Professor of Political Science, Emeritus
1928 - 2007
Donald Rothchild, Distinguished Professor of Political Science, died on January 30, 2007, of complications from Lymphoma. Rothchild was born in New York City in 1928 and was 78 at the time of death. He received his undergraduate degree at Kenyon College in 1949, entered the military for two years during the Korean War, received his master’s degree from UC Berkeley in 1954, and his doctorate from Johns Hopkins University in 1958. He had taught at Davis since 1965.
The largest part of Don’s voluminous research is on ethnic and civil strife with an emphasis on Africa. He was actively engaged in this research up to the end and his pace never slackened. Indeed, his research achievements over the last decade increased and just a few days before he entered the hospital for the last time he was finishing up an article and working on two book projects, one of which - On the Use of Incentives in Reaching Peace Settlements - was about ready to go to the publisher and will be coming out sometime in the near future. Donald was a wonder then, and the university community recognized it, naming him UCD Faculty Research Lecturer for 1996-7. To list only his major publications, awards, and activities would take much more room than we have here. As one of his friends in the department fondly recalled, his total bibliography is so extensive that it would probably do justice to at least three highly respectable careers at just about any place: a rough count of his publications comes to about two dozen books and more than 130 articles. The same energy led to extensive travel and various stints as a visiting professor and scholar in residence. To name just a few stops, he served on faculties in Africa at the University of Nairobi, the University of Ghana, Makerere University in Uganda, the University of Zambia and in this country at the School of Advanced International Studies of John Hopkins, the U.S. Institute of Peace, the Brookings Institute, and the University of California Washington Center.
For most of us, however, Don was a model in ways no formal bibliography or curriculum vita can express. He was a professor in the fullest sense possible, exemplifying all the positive things that the word entails. Humanity, generosity, dignity, all the words applied to Don. And we all appreciated it. It was telling in this respect that two of his best and oldest friends in the department, without any prior consultation, mentioned the same sort of things in their opening comments about him at a memorial service. One said that for Don “the pursuit of knowledge was never the joyless business of strategic positioning for professional advancement, but was rather a passion involving application of a lively intelligence” to problems of vital importance. The second complemented this by speaking of how for Don being a professor “was not a job, it was a calling and self-realization.” Don was proud to be a professor and proudly defended the values he associated with the position.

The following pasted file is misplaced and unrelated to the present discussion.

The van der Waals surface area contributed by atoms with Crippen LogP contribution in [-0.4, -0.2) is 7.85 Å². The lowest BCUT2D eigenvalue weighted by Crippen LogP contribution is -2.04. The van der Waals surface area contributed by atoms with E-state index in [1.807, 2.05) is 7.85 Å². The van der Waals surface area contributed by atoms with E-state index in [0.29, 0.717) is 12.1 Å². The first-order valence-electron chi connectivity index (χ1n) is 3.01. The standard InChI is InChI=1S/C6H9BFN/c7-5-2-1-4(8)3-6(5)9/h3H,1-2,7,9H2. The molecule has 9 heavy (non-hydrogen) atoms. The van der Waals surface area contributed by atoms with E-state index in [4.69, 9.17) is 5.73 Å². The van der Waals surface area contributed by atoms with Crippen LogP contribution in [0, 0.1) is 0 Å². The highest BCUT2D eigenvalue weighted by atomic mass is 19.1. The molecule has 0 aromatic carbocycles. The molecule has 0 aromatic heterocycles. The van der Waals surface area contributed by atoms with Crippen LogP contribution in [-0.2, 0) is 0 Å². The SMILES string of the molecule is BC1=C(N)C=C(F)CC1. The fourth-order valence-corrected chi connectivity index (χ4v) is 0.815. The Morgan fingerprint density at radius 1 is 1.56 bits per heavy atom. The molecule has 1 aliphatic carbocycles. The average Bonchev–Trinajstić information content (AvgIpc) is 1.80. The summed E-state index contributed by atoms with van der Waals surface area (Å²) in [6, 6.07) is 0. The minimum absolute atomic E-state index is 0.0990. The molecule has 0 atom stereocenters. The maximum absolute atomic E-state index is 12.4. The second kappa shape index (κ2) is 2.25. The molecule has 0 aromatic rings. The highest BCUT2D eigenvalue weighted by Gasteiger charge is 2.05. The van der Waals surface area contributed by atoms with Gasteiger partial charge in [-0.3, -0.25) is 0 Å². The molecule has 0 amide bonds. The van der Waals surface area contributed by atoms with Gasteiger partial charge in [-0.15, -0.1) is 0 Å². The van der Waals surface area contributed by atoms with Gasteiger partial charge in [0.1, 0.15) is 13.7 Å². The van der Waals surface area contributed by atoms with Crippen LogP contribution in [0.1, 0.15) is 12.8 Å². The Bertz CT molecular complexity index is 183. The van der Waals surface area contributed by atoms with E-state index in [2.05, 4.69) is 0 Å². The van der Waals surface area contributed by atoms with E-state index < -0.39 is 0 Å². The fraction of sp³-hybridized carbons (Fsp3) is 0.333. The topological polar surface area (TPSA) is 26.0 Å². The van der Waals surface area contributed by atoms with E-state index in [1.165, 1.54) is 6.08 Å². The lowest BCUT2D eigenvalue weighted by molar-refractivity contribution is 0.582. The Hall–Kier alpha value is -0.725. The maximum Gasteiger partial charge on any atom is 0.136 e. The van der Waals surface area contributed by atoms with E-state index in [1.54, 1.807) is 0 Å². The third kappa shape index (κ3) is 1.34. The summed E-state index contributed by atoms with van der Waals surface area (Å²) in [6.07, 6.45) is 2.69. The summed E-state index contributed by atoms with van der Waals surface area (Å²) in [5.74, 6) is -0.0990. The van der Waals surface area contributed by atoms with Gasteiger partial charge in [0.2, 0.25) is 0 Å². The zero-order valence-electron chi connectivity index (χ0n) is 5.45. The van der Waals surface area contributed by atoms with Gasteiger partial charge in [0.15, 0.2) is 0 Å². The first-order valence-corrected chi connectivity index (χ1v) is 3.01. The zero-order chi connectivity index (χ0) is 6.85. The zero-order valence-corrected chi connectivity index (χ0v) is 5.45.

As a teacher, Don joined his other qualities to exceeding fairness. And he loved teaching. As his wife Edith puts it, he loved equally learning new things and the excitement of his students learning new things. Beyond that, he took genuine pleasure in his students’ accomplishments. When he heard that one of them had published something of note, he would rush to tell us, all the while never mentioning the many things he had been up to. His students saw all this very quickly and invariably responded in kind, especially his graduate students, to whom he was very close. Beyond inheriting scholarly meticulousness, which he demanded without equivocation, they also inherited his general approach to the world. As he, they tend not to trivialize or caricature the world, but rather to see it in is complexity, variety, and subtlety. Where there is an apparently intractable or obstinate problem that seems beyond political solution, they will not dismiss it or steer their research away from it. They will confront it. Don did not pick and he did not teach his students to pick easy topics upon which to work. His way was to struggle with what he understood to be important. It followed that his most critical work addresses both academics and policy makers, and crosses the line that sometimes divides them. This gratified him. Talking to him you soon understood his pleasure in the sense that his work was meaningful and stood to make the world a better place. That is why he addressed topics like ethnic intolerance and civil conflict. Moreover, he was one of that select group of scholars whose work might actually have made a difference.
Finally, as befitted a man who was born and raised on the East Coast, was educated in the middle of the country and on both coasts, worked for so long on the West Coast, and traveled so extensively, Don was a person of exquisite tastes. To visit his home was to be overwhelmed by collections of African art and contemporary art. If you accepted an invitation to join him and Edith for a night out, you were likely, depending on your own predilections, to be in for an evening of terrific music or equally terrific food. At work, if you joined him for coffee, you were expected to accept a cookie from the best bakery in town. It was always a delight to spend time with Don. He will not be replaced.